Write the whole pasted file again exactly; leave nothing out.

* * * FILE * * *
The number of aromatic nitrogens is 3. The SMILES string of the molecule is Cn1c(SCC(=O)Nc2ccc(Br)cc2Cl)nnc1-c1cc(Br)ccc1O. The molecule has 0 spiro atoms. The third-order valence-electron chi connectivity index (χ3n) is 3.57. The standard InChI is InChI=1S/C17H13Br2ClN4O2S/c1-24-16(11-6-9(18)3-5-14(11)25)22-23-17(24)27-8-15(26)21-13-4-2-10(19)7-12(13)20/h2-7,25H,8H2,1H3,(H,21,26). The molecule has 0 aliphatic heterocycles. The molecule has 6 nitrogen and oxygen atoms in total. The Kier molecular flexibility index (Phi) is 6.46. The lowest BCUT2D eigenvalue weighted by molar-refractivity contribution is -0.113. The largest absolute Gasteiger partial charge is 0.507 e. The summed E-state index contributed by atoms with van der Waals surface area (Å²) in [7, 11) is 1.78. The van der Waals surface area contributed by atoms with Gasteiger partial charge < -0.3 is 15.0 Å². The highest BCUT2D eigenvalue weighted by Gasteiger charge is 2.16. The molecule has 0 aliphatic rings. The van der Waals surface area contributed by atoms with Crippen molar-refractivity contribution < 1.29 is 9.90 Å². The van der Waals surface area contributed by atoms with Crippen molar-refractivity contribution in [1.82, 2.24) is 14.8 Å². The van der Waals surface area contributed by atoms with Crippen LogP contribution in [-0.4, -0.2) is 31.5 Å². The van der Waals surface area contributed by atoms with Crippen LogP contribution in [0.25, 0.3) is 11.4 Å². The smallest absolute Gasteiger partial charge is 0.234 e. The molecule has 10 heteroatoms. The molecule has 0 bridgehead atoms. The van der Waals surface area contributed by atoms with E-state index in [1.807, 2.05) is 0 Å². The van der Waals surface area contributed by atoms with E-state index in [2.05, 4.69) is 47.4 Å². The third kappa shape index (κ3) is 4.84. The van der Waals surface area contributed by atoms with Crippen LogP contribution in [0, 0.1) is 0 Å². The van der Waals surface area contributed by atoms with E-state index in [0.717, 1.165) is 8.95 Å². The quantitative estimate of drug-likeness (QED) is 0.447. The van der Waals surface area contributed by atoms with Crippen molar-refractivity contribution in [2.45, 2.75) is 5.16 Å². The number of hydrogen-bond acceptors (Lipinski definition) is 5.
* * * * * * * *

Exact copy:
The number of aromatic nitrogens is 3. The SMILES string of the molecule is Cn1c(SCC(=O)Nc2ccc(Br)cc2Cl)nnc1-c1cc(Br)ccc1O. The molecule has 0 spiro atoms. The third-order valence-electron chi connectivity index (χ3n) is 3.57. The standard InChI is InChI=1S/C17H13Br2ClN4O2S/c1-24-16(11-6-9(18)3-5-14(11)25)22-23-17(24)27-8-15(26)21-13-4-2-10(19)7-12(13)20/h2-7,25H,8H2,1H3,(H,21,26). The molecule has 0 aliphatic heterocycles. The molecule has 6 nitrogen and oxygen atoms in total. The Kier molecular flexibility index (Phi) is 6.46. The lowest BCUT2D eigenvalue weighted by molar-refractivity contribution is -0.113. The largest absolute Gasteiger partial charge is 0.507 e. The summed E-state index contributed by atoms with van der Waals surface area (Å²) in [7, 11) is 1.78. The van der Waals surface area contributed by atoms with Gasteiger partial charge < -0.3 is 15.0 Å². The highest BCUT2D eigenvalue weighted by Gasteiger charge is 2.16. The molecule has 0 aliphatic rings. The van der Waals surface area contributed by atoms with Crippen molar-refractivity contribution < 1.29 is 9.90 Å². The van der Waals surface area contributed by atoms with Crippen molar-refractivity contribution in [1.82, 2.24) is 14.8 Å². The van der Waals surface area contributed by atoms with Crippen LogP contribution in [-0.4, -0.2) is 31.5 Å². The van der Waals surface area contributed by atoms with Crippen LogP contribution in [0.25, 0.3) is 11.4 Å². The smallest absolute Gasteiger partial charge is 0.234 e. The molecule has 10 heteroatoms. The molecule has 0 bridgehead atoms. The van der Waals surface area contributed by atoms with E-state index in [1.807, 2.05) is 0 Å². The van der Waals surface area contributed by atoms with E-state index in [2.05, 4.69) is 47.4 Å². The third kappa shape index (κ3) is 4.84. The van der Waals surface area contributed by atoms with Crippen LogP contribution in [0, 0.1) is 0 Å². The van der Waals surface area contributed by atoms with E-state index in [0.717, 1.165) is 8.95 Å². The quantitative estimate of drug-likeness (QED) is 0.447. The van der Waals surface area contributed by atoms with Crippen molar-refractivity contribution in [2.45, 2.75) is 5.16 Å². The number of hydrogen-bond acceptors (Lipinski definition) is 5.